Major airlines are required by law to provide flight attendants for the safety of the traveling public. Although the primary job of the flight attendants is to ensure that safety regulations are followed, they also try to make flights comfortable and enjoyable for passengers.
are briefed by the captain, the pilot in command, on such things as emergency evacuation procedures, crew coordination, length of flight, expected weather conditions, and special passenger issues
At least one hour before each flight, flight attendants:
make sure that first aid kits and other emergency equipment are aboard and in working order and that the passenger cabin is in order, with adequate supplies of food, beverages, and blankets
As passengers board the plane, flight attendants:
check their tickets
tell them where to store coats and carry-on items
Before the plane takes off, flight attendants:
instruct all passengers in the use of emergency equipment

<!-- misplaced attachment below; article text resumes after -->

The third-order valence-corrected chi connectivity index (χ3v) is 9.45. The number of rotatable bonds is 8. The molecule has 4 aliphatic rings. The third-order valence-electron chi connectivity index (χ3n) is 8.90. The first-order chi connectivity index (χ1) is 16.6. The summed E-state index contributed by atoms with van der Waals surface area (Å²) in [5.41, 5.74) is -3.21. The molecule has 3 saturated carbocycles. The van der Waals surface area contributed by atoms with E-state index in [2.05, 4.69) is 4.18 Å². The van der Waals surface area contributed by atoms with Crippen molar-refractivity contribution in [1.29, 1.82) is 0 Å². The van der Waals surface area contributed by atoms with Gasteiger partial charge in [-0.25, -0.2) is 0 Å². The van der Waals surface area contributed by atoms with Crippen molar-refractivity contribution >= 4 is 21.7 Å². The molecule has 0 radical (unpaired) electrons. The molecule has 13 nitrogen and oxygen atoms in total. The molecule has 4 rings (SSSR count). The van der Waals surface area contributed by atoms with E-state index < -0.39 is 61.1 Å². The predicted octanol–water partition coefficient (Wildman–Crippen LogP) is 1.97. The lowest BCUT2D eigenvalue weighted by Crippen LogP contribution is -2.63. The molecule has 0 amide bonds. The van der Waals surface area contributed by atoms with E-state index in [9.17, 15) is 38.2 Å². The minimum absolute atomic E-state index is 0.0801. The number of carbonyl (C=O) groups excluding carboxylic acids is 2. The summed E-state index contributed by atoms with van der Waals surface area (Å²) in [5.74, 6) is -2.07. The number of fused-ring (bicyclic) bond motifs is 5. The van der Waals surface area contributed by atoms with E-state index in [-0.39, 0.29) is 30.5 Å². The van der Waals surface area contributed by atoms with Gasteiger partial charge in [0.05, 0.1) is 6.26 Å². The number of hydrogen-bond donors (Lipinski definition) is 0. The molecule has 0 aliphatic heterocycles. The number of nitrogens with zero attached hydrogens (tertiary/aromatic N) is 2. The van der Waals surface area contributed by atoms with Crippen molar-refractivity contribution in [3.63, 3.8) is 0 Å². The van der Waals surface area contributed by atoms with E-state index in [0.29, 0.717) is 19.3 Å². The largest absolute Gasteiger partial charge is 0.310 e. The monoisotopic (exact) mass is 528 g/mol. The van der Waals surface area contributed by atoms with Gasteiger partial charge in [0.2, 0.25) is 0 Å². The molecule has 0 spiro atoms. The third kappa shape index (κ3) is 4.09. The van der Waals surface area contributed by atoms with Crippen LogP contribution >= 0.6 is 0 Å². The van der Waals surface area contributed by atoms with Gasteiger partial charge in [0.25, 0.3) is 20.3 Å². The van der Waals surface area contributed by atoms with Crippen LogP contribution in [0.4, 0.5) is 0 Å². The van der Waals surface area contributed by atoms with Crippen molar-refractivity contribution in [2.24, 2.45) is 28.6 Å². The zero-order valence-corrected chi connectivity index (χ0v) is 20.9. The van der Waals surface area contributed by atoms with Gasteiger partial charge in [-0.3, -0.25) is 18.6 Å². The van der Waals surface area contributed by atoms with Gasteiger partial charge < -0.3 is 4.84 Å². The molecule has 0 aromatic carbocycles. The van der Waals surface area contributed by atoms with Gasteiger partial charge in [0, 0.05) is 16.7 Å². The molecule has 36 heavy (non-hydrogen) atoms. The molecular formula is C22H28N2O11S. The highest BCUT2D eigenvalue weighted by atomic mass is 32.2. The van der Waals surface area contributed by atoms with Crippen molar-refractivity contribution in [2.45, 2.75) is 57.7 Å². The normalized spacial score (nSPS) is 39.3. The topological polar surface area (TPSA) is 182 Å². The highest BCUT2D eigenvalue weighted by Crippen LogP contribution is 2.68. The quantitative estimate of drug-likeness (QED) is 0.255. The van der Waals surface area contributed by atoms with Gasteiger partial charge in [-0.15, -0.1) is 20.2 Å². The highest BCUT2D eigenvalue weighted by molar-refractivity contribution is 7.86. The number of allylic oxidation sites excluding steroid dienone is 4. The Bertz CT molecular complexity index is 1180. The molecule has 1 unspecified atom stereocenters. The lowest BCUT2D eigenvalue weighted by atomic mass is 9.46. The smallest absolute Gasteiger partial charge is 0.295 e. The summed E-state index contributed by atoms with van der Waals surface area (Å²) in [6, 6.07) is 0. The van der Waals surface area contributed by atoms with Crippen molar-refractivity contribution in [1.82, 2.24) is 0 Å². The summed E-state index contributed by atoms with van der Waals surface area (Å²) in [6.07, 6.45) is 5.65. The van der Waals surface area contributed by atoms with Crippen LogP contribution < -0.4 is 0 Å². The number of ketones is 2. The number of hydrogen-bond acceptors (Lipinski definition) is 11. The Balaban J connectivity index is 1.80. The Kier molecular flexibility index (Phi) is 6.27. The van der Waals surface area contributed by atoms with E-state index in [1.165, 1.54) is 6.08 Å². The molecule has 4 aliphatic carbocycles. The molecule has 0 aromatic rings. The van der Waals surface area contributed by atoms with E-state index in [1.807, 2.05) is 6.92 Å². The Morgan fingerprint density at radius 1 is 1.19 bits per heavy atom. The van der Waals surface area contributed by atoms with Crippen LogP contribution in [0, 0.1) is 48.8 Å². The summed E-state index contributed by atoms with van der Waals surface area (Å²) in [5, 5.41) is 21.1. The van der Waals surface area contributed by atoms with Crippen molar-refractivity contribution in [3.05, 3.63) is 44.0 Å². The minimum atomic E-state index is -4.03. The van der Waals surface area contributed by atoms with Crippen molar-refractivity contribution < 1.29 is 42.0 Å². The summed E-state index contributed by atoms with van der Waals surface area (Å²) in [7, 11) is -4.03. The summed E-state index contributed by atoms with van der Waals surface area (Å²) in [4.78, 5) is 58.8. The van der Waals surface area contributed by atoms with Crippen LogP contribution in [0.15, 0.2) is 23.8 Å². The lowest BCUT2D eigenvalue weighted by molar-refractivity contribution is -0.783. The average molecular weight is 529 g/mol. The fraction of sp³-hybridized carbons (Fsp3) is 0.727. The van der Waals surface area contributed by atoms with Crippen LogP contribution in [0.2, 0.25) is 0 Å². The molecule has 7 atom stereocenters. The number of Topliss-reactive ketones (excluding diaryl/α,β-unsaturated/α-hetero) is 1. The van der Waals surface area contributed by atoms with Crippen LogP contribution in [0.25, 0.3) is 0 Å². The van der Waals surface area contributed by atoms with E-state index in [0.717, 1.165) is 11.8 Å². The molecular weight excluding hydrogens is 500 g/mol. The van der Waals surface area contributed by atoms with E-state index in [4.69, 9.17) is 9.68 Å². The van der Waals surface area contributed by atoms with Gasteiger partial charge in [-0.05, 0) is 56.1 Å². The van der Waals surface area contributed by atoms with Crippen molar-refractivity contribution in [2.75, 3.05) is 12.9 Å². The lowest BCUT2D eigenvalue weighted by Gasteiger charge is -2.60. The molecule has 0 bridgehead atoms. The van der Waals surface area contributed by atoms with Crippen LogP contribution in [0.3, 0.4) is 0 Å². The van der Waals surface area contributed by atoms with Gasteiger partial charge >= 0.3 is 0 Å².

check to see that seat belts are fastened, seat backs are in upright positions, and all carry-on items are properly stowed
In the air, helping passengers in the event of an emergency is the most important responsibility of a flight attendant.
Safety-related actions may range from reassuring passengers during occasional encounters with strong turbulence to directing passengers who must evacuate a plane following an emergency landing.
Flight attendants also:
answer questions about the flight
distribute reading material, pillows, and blankets
help small children, elderly or disabled persons, and any others needing assistance
administer first aid to passengers who become ill
serve beverages and other refreshments and, on many flights, heat and distribute precooked meals or snacks
Prior to landing, flight attendants:
take inventory of headsets, alcoholic beverages, and moneys collected
report any medical problems passengers may have had, and the condition of cabin equipment
In addition to performing flight duties, flight attendants sometimes make public relations appearances for the airlines during "career days" at high schools and at fundraising campaigns, sales meetings, conventions, and other goodwill occasions.
Lead, or first, flight attendants, sometimes known as pursers, oversee the work of the other attendants aboard the aircraft, while performing most of the same duties.